UCL supports Cancer Prevention Week (11-15 May)
11 May 2009
Raising public awareness Laura Marlow, research psychologist at the Health Behaviour Research Centre (UCL Epidemiology & Public Health) "Many cancers are now believed to be preventable through lifestyle changes and Cancer Prevention Week is a good opportunity for us to raise awareness of how individuals can take responsibility for reducing their risk of cancer.
"Cervical cancer has recently received a lot of press coverage following the diagnosis, treatment and death of Jade Goody, and public health professionals have reported that the story has led to a huge increase in demand for smear tests.
"Researchers at the Health Behaviour Research Centre have been working with the Daily Mirror to develop a survey exploring attitudes towards the Jade Goody story, awareness of cervical cancer and attitudes towards screening. The aim of the survey is to gain some insight into cervical cancer awareness and attitudes in a group of people who were particularly interested in Jade's story, and to try to understand why her story has had such an impact on screening behaviour. The study findings will be published in the Daily Mirror at the end of May 2009.
"This work fits into the profile of the centre's work in cancer communication and screening, focusing on enhancement of the public's understanding of cancer and promoting public engagement with cancer screening, and other forms of prevention and early detection.
"The overall objectives of this aspect of the centre's work are to increase public awareness of cancer risk factors, how cancer develops and the potential for cancer prevention, and to maximise screening participation. The main research contexts are colorectal cancer screening, cervical cancer screening and human papillomavirus testing and vaccination."
Visit the Health Behaviour Research Centre for more work on cancer communication and screening programmes.
Genetic breakthrough for neuroblastoma sufferers
Dr Arturo Sala (UCL Institute of Child Health) has identified that the common gene clusterin, present in most human tissues and body fluids, is key to preventing the neuroblastoma tumour in children.
Neuroblastoma is the most common extra-cranial solid tumour in childhood and 90% of cases occur in children under five. The tumour is the third most common cause of cancer deaths in children and accounts for the highest rate of cancer fatalities among babies. It is rarer and less well-known than leukaemia despite the very high rate of fatalities.
The study, published in the prestigious Journal of the National Cancer Institute in April 2009, confirms that in neuroblastoma, expression of clusterin is repressed by the cancer gene MYCN, which is typically activated in this childhood malignancy.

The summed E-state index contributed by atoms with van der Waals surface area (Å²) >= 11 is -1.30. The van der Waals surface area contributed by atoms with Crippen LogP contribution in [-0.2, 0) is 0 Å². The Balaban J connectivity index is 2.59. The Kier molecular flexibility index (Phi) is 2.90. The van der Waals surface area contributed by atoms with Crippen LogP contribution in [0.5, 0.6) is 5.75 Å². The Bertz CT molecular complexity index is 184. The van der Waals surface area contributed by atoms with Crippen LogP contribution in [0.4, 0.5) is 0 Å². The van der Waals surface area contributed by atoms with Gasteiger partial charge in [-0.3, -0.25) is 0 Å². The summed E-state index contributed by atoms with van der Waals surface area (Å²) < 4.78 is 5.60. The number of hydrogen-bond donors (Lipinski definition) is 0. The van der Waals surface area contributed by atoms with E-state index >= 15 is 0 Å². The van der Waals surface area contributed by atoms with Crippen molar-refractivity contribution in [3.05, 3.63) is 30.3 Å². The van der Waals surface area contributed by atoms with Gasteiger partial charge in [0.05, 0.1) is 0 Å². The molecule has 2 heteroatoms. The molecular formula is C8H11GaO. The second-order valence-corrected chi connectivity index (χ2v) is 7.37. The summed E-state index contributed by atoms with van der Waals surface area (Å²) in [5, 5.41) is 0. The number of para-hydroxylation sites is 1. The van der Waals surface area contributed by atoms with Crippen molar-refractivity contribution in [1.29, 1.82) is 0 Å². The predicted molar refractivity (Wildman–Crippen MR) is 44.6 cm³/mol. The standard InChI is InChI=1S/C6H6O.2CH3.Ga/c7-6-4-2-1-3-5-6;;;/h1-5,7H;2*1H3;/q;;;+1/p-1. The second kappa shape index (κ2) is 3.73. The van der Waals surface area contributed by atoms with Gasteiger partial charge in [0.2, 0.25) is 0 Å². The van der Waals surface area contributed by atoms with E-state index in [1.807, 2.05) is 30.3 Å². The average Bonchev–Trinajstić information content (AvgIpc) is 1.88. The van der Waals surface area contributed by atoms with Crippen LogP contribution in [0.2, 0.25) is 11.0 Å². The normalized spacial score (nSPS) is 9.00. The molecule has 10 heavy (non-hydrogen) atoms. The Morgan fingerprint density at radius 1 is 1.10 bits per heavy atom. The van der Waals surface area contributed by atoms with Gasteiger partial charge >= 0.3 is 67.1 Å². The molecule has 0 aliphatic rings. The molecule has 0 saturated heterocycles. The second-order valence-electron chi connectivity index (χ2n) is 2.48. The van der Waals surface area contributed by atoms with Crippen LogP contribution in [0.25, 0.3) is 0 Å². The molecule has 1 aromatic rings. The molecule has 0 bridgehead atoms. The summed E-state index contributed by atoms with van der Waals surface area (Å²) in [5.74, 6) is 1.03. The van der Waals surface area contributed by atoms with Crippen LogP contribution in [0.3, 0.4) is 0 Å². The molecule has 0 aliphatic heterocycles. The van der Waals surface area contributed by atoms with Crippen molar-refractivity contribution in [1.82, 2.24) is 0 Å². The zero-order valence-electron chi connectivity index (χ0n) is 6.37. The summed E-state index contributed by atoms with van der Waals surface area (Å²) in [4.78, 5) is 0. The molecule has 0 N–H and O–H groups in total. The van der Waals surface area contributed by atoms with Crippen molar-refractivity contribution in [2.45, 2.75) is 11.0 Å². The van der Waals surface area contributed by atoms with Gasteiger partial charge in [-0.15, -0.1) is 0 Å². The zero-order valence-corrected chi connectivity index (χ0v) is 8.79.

Dr Sala commented: "When expression of clusterin was artificially restored in cultured neuroblastoma cells, these were not malignant and could not form tumours during laboratory experiments. This strongly suggests that clusterin can effectively suppress tumour growth."
Dr Sala's team are now investigating whether the drugs that cause reactivation of clusterin expression in aggressive neuroblastomas can stop the growth of the cancer.
Aggressive neuroblatoma affects between 80 and 100 children a year in the UK, with a fatality level of more than 50%. It also fails to respond as well to the intensive treatments that have reduced fatality rates among other childhood cancers, including leukaemia.
Dr Sala hopes to be begin human clinical trials in about three years and believes that the clusterin breakthrough could also prove a key in tackling other cancers, including prostate cancer.
UCL Context: Cancer research at UCL
Many UCL departments are involved in investigating the causes and treatments for a variety cancers. The UCL Cancer Institute, opened in 2007, brings together cancer research across UCL and its partner hospitals. Because it brings together a number of research groups under one roof, the institute is able to provide services, instrumentation and technological expertise available to many individual research groups. In 2007, the institute received a generous contribution of £2 million from the Wolfson Foundation to expand its current core facilities.
£95k donation to UCL Cancer Research
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